About this book
This book is about longitudinal research in Human-Computer Interaction (HCI). Since the early 1980s much has been understood about the problems of novices learning new systems as well as the performance of expert users. However there is still a lot to discover about the transition from novice to expert and its implications for the design of systems. For instance: - How long does it take to become expert? - Does early experience of a system have any effect on subsequent flexibility? - How can flexibility and long term learning be promoted? - Are there strong constraints that should be taken into account in the design of adaptive systems? Longitudinal research in HCI has been rare for many reasons. There is always pressure to obtain results - the current climate of short-termism does nothing to promote a longer perspective. The field of HCI itself is changing fast, and there are often virgin technologies to explore which can be more ex citing and potentially profitable than research aimed at basic understanding. There is also a possibly mistaken view that longitudinal studies are always inherently expensive. The present volume grew out of a project at Sydney University. The very first ideas were discussed in 1989. In 1991 data logging started of a mainly undergraduate population using a Unix-based editor, sam(Pike 1987}. Due to good fortune the system continued unchanged into a second year and it became clear data collection had very low marginal costs.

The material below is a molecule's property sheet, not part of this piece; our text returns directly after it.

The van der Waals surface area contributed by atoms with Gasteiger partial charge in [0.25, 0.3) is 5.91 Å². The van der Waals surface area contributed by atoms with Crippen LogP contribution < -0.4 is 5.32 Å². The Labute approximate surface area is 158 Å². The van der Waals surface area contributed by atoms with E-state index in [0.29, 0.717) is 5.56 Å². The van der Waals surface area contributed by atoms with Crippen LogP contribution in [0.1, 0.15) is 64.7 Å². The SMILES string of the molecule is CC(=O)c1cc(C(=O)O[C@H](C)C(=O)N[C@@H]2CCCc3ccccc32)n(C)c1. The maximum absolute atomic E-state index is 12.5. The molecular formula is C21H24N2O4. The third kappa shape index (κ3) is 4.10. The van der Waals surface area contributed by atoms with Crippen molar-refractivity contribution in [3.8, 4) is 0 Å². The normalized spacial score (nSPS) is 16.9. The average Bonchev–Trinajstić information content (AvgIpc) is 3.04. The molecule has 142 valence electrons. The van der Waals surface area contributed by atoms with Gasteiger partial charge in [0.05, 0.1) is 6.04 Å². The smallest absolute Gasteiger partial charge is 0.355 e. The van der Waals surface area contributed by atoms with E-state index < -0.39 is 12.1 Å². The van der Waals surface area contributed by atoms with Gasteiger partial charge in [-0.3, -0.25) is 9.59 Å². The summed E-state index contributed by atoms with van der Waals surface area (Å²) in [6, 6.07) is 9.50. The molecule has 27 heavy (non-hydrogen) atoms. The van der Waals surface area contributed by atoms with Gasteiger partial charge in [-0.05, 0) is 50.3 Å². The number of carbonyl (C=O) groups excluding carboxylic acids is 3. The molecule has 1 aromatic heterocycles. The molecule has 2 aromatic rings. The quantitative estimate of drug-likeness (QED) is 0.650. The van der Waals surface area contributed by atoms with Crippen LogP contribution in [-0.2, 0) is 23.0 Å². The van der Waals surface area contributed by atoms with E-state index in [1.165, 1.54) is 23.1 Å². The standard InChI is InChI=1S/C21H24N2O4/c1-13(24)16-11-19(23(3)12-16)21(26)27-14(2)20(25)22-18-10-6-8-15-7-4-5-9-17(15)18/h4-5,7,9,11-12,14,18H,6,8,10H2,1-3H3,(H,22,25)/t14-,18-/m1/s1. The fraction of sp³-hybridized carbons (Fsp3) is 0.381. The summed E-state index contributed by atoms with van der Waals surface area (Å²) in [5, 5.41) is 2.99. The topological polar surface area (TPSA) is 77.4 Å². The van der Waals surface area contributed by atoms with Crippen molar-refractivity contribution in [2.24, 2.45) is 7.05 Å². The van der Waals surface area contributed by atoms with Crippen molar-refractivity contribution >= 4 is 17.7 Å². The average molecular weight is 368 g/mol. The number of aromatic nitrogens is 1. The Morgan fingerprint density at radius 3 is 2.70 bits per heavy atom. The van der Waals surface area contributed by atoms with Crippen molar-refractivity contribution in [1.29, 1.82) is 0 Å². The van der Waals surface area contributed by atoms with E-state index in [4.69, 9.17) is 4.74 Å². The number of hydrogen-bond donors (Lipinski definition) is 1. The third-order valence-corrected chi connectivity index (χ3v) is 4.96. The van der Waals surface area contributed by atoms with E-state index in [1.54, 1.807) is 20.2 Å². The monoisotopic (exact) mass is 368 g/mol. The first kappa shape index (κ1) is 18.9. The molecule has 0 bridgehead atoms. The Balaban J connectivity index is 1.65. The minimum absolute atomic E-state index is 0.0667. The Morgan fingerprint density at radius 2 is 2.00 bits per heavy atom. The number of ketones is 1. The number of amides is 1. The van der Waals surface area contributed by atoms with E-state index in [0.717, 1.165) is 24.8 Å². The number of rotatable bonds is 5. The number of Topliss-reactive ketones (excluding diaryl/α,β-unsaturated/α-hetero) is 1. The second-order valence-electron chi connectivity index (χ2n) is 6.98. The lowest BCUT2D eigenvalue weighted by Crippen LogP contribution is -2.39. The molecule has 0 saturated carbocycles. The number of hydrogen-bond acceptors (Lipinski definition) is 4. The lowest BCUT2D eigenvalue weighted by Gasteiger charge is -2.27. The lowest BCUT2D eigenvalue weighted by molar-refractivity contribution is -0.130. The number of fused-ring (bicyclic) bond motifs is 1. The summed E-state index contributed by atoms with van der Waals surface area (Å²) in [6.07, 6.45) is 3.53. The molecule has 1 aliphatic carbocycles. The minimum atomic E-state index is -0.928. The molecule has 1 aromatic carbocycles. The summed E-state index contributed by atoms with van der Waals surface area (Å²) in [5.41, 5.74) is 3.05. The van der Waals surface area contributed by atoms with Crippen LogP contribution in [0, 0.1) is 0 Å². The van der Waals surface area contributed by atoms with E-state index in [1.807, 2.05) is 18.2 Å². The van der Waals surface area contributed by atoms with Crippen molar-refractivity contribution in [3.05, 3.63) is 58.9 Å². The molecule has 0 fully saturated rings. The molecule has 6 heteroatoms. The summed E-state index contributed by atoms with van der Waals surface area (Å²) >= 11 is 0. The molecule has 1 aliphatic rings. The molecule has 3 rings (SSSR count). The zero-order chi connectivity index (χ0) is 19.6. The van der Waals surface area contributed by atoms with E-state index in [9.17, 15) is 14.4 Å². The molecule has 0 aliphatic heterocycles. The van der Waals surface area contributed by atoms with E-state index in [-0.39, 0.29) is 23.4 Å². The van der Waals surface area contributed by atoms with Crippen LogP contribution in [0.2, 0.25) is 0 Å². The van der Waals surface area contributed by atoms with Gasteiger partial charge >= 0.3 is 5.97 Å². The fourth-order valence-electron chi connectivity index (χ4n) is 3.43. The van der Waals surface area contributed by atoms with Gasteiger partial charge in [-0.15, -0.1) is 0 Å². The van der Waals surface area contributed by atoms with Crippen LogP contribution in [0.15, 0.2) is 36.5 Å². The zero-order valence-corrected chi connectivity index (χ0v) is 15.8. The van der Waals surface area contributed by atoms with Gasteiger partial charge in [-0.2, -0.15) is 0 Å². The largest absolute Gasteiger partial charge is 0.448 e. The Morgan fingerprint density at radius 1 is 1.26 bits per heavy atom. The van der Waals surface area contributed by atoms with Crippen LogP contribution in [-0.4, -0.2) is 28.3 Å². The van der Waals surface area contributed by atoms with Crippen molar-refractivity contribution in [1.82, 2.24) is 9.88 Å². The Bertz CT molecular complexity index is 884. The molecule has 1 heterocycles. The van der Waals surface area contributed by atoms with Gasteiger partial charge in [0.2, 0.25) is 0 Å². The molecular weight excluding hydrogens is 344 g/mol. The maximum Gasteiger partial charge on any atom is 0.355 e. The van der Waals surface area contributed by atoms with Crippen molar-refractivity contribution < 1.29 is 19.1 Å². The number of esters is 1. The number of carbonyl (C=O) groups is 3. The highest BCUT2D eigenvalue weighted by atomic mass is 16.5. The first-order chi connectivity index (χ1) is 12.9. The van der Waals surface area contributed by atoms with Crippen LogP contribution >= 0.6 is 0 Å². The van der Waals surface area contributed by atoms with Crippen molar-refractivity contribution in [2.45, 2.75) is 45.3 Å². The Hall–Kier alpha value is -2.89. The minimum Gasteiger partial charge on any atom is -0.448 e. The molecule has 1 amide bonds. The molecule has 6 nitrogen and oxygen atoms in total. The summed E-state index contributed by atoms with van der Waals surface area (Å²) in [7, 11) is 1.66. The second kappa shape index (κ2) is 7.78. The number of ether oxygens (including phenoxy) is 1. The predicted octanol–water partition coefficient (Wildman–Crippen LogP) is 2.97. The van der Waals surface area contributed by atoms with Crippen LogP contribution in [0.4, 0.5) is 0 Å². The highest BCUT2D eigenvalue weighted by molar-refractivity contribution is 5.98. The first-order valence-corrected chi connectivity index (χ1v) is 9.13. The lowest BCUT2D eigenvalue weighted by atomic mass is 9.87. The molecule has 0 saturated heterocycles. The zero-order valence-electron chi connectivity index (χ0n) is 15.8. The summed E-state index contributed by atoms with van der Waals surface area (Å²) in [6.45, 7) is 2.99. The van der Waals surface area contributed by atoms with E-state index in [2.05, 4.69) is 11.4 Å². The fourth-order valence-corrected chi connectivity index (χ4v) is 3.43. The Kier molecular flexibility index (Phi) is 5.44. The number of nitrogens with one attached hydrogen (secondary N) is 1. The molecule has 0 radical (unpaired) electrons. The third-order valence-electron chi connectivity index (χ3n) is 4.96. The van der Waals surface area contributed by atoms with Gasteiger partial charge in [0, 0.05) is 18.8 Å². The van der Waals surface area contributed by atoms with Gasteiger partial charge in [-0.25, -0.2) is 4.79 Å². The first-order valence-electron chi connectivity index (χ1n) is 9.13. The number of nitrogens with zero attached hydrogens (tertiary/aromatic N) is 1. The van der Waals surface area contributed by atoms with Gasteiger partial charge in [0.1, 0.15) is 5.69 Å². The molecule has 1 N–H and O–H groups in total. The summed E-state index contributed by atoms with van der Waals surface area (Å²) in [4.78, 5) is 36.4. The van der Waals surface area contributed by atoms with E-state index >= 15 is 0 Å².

Design Interaction Interface human-computer interaction (HCI) information technology learning